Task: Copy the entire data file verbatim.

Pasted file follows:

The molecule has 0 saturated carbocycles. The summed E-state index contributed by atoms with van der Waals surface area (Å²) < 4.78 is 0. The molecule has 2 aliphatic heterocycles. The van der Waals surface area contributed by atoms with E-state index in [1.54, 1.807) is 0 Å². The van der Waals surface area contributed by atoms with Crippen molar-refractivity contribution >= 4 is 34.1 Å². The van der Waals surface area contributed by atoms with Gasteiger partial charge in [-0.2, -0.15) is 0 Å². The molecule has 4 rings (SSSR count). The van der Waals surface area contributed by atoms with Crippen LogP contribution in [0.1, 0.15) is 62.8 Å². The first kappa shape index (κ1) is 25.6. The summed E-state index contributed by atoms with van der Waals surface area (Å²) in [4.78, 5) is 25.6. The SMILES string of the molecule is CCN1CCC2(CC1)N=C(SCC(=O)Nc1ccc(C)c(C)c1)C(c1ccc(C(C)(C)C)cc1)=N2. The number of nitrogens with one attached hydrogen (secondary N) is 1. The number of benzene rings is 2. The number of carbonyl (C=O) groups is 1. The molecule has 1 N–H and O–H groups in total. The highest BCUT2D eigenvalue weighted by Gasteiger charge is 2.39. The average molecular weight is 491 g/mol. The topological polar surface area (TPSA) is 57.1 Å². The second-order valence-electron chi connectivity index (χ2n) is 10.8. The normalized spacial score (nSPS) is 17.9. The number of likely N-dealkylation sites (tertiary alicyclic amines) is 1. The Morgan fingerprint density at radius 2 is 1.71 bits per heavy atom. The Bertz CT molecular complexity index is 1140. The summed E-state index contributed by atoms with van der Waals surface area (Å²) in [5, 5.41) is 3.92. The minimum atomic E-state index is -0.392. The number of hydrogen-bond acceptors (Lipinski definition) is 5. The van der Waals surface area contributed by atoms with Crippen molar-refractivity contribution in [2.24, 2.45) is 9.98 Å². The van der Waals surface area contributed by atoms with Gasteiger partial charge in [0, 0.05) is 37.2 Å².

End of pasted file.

The molecule has 0 saturated carbocycles. The summed E-state index contributed by atoms with van der Waals surface area (Å²) < 4.78 is 0. The molecule has 2 aliphatic heterocycles. The van der Waals surface area contributed by atoms with E-state index in [1.54, 1.807) is 0 Å². The van der Waals surface area contributed by atoms with Crippen molar-refractivity contribution >= 4 is 34.1 Å². The van der Waals surface area contributed by atoms with Gasteiger partial charge in [-0.2, -0.15) is 0 Å². The molecule has 4 rings (SSSR count). The van der Waals surface area contributed by atoms with Crippen LogP contribution in [0.1, 0.15) is 62.8 Å². The first kappa shape index (κ1) is 25.6. The summed E-state index contributed by atoms with van der Waals surface area (Å²) in [4.78, 5) is 25.6. The SMILES string of the molecule is CCN1CCC2(CC1)N=C(SCC(=O)Nc1ccc(C)c(C)c1)C(c1ccc(C(C)(C)C)cc1)=N2. The number of nitrogens with one attached hydrogen (secondary N) is 1. The number of benzene rings is 2. The number of carbonyl (C=O) groups is 1. The molecule has 1 N–H and O–H groups in total. The highest BCUT2D eigenvalue weighted by Gasteiger charge is 2.39. The average molecular weight is 491 g/mol. The topological polar surface area (TPSA) is 57.1 Å². The second-order valence-electron chi connectivity index (χ2n) is 10.8. The normalized spacial score (nSPS) is 17.9. The number of likely N-dealkylation sites (tertiary alicyclic amines) is 1. The Morgan fingerprint density at radius 2 is 1.71 bits per heavy atom. The Bertz CT molecular complexity index is 1140. The summed E-state index contributed by atoms with van der Waals surface area (Å²) in [5, 5.41) is 3.92. The minimum atomic E-state index is -0.392. The number of hydrogen-bond acceptors (Lipinski definition) is 5. The van der Waals surface area contributed by atoms with Crippen molar-refractivity contribution in [2.24, 2.45) is 9.98 Å². The van der Waals surface area contributed by atoms with Gasteiger partial charge in [0, 0.05) is 37.2 Å².